How many 1970 Hemi Cuda Convertibles are there?

How many 1970 Hemi Cuda Convertibles are there?

From 1966-71, Dodge stuffed their massive Hemi into the small E-Body platform and the 1970 Hemi ‘Cuda is widely accepted as one of the most saught after of these. Only 652 were built when new, including 14 rare convertibles, making an original Hemi ‘Cuda a rare sight.

What is a 1970 Cuda convertible worth?


Vehicle: 1970 Plymouth Hemi ‘Cuda Convertible
Original List Price: $4,400
SCM Valuation: $2,475,000
Tune Up Cost: $1,000
Chassis Number Location: VIN plate on the driver’s side dash

What’s the value of a 1970 Hemi Cuda?

Mecum estimates that this car will sell for between $600,000 and $800,000; if it had a manual transmission, a convertible top, and/or a 1971 VIN it’d definitely be higher (witness this lovely purplish-blue ’71 four-speed droptop, which Mecum sold last year for $3.5 million).

What is the rarest Plymouth Cuda?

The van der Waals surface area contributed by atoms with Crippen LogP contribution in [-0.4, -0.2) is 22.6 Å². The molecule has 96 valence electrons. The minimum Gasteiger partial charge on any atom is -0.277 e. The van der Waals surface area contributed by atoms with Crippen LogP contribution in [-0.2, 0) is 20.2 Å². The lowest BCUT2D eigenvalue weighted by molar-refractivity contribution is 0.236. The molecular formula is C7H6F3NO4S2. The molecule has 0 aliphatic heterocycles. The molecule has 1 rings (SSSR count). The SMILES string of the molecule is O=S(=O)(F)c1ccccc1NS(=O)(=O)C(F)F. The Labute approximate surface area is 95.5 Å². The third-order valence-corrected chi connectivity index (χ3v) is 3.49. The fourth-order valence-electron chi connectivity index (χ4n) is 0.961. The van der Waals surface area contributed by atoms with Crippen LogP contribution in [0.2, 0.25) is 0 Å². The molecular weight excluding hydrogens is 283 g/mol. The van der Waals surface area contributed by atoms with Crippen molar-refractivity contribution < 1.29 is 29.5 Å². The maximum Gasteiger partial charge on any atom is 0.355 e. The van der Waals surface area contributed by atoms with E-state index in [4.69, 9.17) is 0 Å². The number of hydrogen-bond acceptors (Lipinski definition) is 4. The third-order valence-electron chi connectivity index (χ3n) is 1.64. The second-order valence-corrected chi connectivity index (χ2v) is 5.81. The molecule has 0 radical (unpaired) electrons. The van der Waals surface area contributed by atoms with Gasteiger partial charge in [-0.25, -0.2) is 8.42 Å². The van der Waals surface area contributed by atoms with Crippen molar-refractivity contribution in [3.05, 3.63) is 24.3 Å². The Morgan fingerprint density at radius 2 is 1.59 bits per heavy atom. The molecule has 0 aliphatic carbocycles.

France isn’t exactly known for muscle cars, but it may soon deserve credit for the most expensive one ever sold. A rare 1971 Plymouth Hemi ‘Cuda Convertible is coming up for sale at the Mecum Auctions event in Indianapolis, with an estimated value of $6 million.

What is the value of a 1971 Hemi Cuda?

Think about this: One 1971 Hemi ‘Cuda convertible sold for a whopping $3.3 million, according to Road and Track. The answer is, they didn’t. There, we said it. All Hemi ‘Cudas are rare and convertibles are like the creme-de-la-creme of rarity. These cars were very, very expensive, even back then and too rare to be sourceable.

How many Hemi cars were built in 1971?

Rated at the same 425hp, these were the baddest Challengers on the road and though the 1970 gets the nod as the best Challenger hemi you can buy, the 1971 hemi would be similarly just as quick through the quarter – in the mid 13-second range. Sadly, only 47 would be produced for 1971.

How many 1970 Plymouth Cuda convertibles were made?

There were 596 Gran Coupe convertibles produced in 1970. Considering they had the highest price of any base Barracuda, the Cuda performance models sold well in 1970. The hardtop had a production run of 18,880 while 635 convertibles were produced. Base price was $3,164 for the hardtop and $3,433 for the convertible.

What happened to Nash Bridges’ Plymouth Hemi ‘Cuda?

Naturally, many have wondered whatever happened to the famous Mopar and we have the answer. What might shock anyone who watched Nash Bridges and fantasized about driving the Hemi ‘Cuda is that the whole thing was a farce.